SALEM, Ore. -- The Oregon Legislature has passed a bill that will allow the sale of vermouth – an essential ingredient for martinis and Manhattans – at the state’s growing number of craft distilleries.
Thirty-four distilleries across the state belong to the decade-old Oregon Distiller’s Guild, and two more soon will open.
They range from giants such as McMenamin’s Edgefield Distillery and Rogue Spirits, to smaller operations such as Dayton’s Branch Point Whiskey.
All but two offer public tastings, where they are allowed to sell samples of mixed drinks, including martinis and Manhattans, to tempt tasters to purchase their spirits, sold on-site.
But state law prohibits distilleries from also selling the vermouth they’ve used to create the drinks.
"People got the brainy idea that vermouth is wine, so we have to have this bill so people can have their martinis," Fred Girod, R-Stayton, who carried the bill in the Senate, said.
House Bill 2089 allows retail distilleries, as well as liquor stores, to sell up to 20 kinds of vermouth for off-premise consumption.
“You can go into a distillery and they can serve you a martini or Manhattan. When you are done with your sample, you can buy the gin, you can buy the vodka, you can even buy the olives. But you can’t buy the vermouth,” Rep. David Gomberg, D-Central Coast, said.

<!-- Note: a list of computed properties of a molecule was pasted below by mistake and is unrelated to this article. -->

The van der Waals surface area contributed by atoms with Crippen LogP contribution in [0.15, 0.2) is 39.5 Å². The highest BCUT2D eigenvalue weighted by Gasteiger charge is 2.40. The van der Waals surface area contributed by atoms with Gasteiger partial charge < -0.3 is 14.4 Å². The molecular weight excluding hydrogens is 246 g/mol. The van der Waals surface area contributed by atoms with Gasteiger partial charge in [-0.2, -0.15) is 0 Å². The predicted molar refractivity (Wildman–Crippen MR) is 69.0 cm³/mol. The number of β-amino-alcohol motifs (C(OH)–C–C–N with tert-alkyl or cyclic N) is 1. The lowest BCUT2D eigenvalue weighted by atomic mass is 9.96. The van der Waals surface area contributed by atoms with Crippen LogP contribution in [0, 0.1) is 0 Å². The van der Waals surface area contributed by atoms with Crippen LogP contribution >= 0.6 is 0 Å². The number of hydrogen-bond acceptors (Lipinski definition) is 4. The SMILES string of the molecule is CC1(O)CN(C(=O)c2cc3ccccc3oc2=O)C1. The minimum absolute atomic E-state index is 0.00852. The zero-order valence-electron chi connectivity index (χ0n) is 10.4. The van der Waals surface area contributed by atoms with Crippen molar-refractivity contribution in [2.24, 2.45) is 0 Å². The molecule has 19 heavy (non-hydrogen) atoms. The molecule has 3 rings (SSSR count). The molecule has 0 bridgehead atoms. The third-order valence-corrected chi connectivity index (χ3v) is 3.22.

“Now, good Oregonians can go home after their visit to a distillery with all the ingredients to make a martini or Manhattan,” he said.
The bill passed unanimously in the House on March 13 and in the Senate on Tuesday and only needs the signature of Gov. Kate Brown.
Vermouth is a fortified wine flavored with herbs, roots and bark.
A classic Manhattan contains rye whiskey, sweet vermouth, and a maraschino cherry.
Martinis are a combination of gin and dry vermouth, usually garnished with an olive or a lemon twist.
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